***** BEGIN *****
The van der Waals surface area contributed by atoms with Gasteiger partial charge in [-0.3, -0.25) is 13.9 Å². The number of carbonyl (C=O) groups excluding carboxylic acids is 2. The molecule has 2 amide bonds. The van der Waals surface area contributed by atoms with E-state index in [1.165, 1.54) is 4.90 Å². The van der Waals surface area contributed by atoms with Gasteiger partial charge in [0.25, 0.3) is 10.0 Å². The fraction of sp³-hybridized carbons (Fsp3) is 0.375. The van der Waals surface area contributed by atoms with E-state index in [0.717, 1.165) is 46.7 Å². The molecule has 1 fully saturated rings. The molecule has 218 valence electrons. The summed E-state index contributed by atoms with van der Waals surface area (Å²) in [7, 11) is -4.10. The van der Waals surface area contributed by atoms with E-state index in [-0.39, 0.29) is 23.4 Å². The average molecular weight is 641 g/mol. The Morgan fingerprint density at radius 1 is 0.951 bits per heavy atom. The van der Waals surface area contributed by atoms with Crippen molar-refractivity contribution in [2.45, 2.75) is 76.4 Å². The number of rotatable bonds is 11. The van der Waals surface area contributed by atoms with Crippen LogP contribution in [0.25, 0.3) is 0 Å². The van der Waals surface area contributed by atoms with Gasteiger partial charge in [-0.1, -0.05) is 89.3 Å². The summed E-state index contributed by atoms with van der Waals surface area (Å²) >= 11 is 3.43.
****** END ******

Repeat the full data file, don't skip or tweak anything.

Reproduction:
The van der Waals surface area contributed by atoms with Gasteiger partial charge in [-0.3, -0.25) is 13.9 Å². The number of carbonyl (C=O) groups excluding carboxylic acids is 2. The molecule has 2 amide bonds. The van der Waals surface area contributed by atoms with E-state index in [1.165, 1.54) is 4.90 Å². The van der Waals surface area contributed by atoms with Gasteiger partial charge in [0.25, 0.3) is 10.0 Å². The fraction of sp³-hybridized carbons (Fsp3) is 0.375. The van der Waals surface area contributed by atoms with E-state index in [0.717, 1.165) is 46.7 Å². The molecule has 1 fully saturated rings. The molecule has 218 valence electrons. The summed E-state index contributed by atoms with van der Waals surface area (Å²) in [7, 11) is -4.10. The van der Waals surface area contributed by atoms with E-state index in [-0.39, 0.29) is 23.4 Å². The average molecular weight is 641 g/mol. The Morgan fingerprint density at radius 1 is 0.951 bits per heavy atom. The van der Waals surface area contributed by atoms with Crippen molar-refractivity contribution in [2.45, 2.75) is 76.4 Å². The number of rotatable bonds is 11. The van der Waals surface area contributed by atoms with Crippen LogP contribution in [0.25, 0.3) is 0 Å². The van der Waals surface area contributed by atoms with Gasteiger partial charge in [-0.1, -0.05) is 89.3 Å². The summed E-state index contributed by atoms with van der Waals surface area (Å²) >= 11 is 3.43.